The Chihuahuan Desert population of Northern Aplomado Falcon shrunk dramatically a century ago and was lost from the southwestern U.S. A tiny population survived in Mexico, but its continued survival is tenuous due to habitat loss and other factors. A tri-national partnership is monitoring this population’s breeding success and conducting a demographic study that includes satellite telemetry of juvenile falcons. What we are learning is guiding conservation and helping gain support from private landowners on the ground. The recent appearance of a young male falcon in New Mexico fosters hope that the Northern Aplomado Falcon might even be able to someday recolonize the Southwestern U.S.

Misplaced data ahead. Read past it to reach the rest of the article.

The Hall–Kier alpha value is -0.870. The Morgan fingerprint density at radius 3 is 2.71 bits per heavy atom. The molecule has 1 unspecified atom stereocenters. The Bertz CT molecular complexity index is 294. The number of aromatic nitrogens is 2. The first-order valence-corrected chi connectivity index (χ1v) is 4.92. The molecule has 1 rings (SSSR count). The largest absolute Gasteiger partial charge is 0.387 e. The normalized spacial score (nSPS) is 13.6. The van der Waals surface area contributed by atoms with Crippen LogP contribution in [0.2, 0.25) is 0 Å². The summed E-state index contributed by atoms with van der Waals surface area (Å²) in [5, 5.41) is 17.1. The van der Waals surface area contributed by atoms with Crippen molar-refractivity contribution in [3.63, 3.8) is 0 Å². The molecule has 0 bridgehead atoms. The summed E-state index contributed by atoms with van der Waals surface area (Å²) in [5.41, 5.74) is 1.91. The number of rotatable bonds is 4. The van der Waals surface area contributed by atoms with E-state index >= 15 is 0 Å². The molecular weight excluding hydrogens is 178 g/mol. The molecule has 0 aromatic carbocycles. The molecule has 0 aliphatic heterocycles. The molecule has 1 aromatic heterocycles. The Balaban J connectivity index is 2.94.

Grassland bird populations are declining and the majority of species are understudied on their wintering grounds. In the winter of 2020, we implemented a regional monitoring program in the Chihuahuan Desert of Texas to establish baseline population estimates of grassland birds. We surveyed on a number of expansive cattle ranches, each exhibiting fascinating ecological and management histories. Through the implementation of this program, we can share that collaboration between ranching operations and grassland bird conservation is mutually beneficial.
After several decades of steep declines, Aplomado Falcon populations are slowly rising again in the Chihuahuan Desert in Mexico, thanks to the efforts of our local partners, ranchers and biologists who are working hard to improve habitat, providing nesting locations, and closely monitor the progress of this threatened species.